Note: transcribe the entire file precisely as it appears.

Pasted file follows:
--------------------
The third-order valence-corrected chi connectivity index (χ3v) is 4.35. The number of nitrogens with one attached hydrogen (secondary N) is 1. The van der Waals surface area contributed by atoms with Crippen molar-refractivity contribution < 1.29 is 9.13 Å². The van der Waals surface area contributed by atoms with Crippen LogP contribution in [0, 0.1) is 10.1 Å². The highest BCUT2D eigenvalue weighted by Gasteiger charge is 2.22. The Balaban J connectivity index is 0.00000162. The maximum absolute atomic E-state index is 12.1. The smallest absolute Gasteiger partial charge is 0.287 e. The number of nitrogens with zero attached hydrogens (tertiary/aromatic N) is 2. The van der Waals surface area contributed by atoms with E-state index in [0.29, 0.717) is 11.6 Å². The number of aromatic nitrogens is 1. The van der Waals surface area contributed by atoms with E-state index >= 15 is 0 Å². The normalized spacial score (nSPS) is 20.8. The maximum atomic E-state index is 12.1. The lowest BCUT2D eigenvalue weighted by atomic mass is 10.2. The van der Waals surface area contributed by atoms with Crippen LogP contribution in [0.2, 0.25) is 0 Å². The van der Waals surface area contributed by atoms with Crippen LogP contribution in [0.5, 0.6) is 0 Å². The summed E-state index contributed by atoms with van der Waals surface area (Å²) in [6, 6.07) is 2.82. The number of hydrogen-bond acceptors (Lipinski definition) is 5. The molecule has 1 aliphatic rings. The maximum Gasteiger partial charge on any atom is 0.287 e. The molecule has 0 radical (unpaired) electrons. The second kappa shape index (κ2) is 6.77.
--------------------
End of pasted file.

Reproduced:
The third-order valence-corrected chi connectivity index (χ3v) is 4.35. The number of nitrogens with one attached hydrogen (secondary N) is 1. The van der Waals surface area contributed by atoms with Crippen molar-refractivity contribution < 1.29 is 9.13 Å². The van der Waals surface area contributed by atoms with Crippen LogP contribution in [0, 0.1) is 10.1 Å². The highest BCUT2D eigenvalue weighted by Gasteiger charge is 2.22. The Balaban J connectivity index is 0.00000162. The maximum absolute atomic E-state index is 12.1. The smallest absolute Gasteiger partial charge is 0.287 e. The number of nitrogens with zero attached hydrogens (tertiary/aromatic N) is 2. The van der Waals surface area contributed by atoms with E-state index in [0.29, 0.717) is 11.6 Å². The number of aromatic nitrogens is 1. The van der Waals surface area contributed by atoms with E-state index >= 15 is 0 Å². The normalized spacial score (nSPS) is 20.8. The maximum atomic E-state index is 12.1. The lowest BCUT2D eigenvalue weighted by atomic mass is 10.2. The van der Waals surface area contributed by atoms with Crippen LogP contribution in [0.2, 0.25) is 0 Å². The van der Waals surface area contributed by atoms with Crippen LogP contribution in [0.5, 0.6) is 0 Å². The summed E-state index contributed by atoms with van der Waals surface area (Å²) in [6, 6.07) is 2.82. The number of hydrogen-bond acceptors (Lipinski definition) is 5. The molecule has 1 aliphatic rings. The maximum Gasteiger partial charge on any atom is 0.287 e. The molecule has 0 radical (unpaired) electrons. The second kappa shape index (κ2) is 6.77.